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Pasco Tribune

Owners of pit bulls leave after poodle killed, Pasco teen attacked

TBO.com
Published:   |   Updated: March 18, 2013 at 02:29 PM

A Pasco family is upset after two pit bull mixes killed their poodle and attacked their son, then the owners were able to take their dogs and drive away.

"The woman that was there with the dog, she was just standing there smiling," said Dawn Long, owner of Peppie, the 5-pound poodle that was killed at a Hudson recreational vehicle park. "I said, 'Ma'am, can you not get my dog out of your dog's mouth?'"

Her son, Bradley, was walking Peppie when the two dogs attacked. He tried to save the poodle from the other two dogs, to no avail.

"It's been a couple weeks now and it's almost healed up," Bradley said of his injuries. He's undergoing shots for rabies because the vet records for the dog that bit him were unavailable.

About 1 a.m. Sept. 2, a deputy was called to the Winter Paradise RV Park, 16108 U.S. 19 after the dogs had killed Peppie, according to a report from the Pasco County Sheriff's Office.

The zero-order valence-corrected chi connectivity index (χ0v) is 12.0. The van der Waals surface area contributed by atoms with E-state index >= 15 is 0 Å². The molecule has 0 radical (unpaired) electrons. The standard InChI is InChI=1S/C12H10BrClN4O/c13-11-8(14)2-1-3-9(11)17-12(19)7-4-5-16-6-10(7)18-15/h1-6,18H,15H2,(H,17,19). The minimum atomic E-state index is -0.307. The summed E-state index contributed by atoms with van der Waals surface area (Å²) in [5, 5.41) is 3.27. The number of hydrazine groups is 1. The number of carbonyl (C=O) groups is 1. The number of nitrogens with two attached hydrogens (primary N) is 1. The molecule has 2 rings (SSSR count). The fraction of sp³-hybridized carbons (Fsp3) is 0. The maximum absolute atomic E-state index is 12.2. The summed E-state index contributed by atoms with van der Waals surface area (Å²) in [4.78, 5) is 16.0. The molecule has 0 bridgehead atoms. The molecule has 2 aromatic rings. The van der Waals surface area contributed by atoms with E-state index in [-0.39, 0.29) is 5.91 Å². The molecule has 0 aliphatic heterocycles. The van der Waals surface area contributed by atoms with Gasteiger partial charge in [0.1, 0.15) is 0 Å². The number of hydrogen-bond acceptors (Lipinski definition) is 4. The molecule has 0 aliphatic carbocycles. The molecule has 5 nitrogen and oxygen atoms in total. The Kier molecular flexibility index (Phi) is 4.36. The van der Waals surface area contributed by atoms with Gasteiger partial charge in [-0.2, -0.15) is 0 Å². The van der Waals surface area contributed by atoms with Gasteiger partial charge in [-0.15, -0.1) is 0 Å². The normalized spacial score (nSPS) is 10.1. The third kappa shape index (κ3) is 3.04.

The deputy's report classifies the case a civil matter saying the pit bull mixes, Bertha and Milk Shake, broke loose, which is not the fault of the owners, listed in the report as Robin Crowe and Charles Cook.

The deputy instructed the couples to contact Animal Services the next business day, since that Monday was Labor Day.

Mark Long said it seemed as if the sheriff's office did not take the matter seriously.

"The first sheriff that showed up did not want to make a report. He didn't want to do anything," Mark Long said.

John Malley, manager of Pasco County Animal Control, said his department did not know what the pitbulls' owners were going to do.

"None of us are clairvoyant. We did not know that the owner would leave without being a responsible citizen," Malley said.

The county investigates 1,200 dog bites each year and most of the time the dog gets to stay with its owner.

"The only time we take the animal is if we have a concern that the pet owner is not going to be responsible," Malley said.

Animal Services said it will seize dogs that are running loose or have a history of violent behavior. Animal Services also says the owners of the dogs should have notified the department that they were moving.

News Channel 8 reporter Natalie Shepherd contributed to this report.

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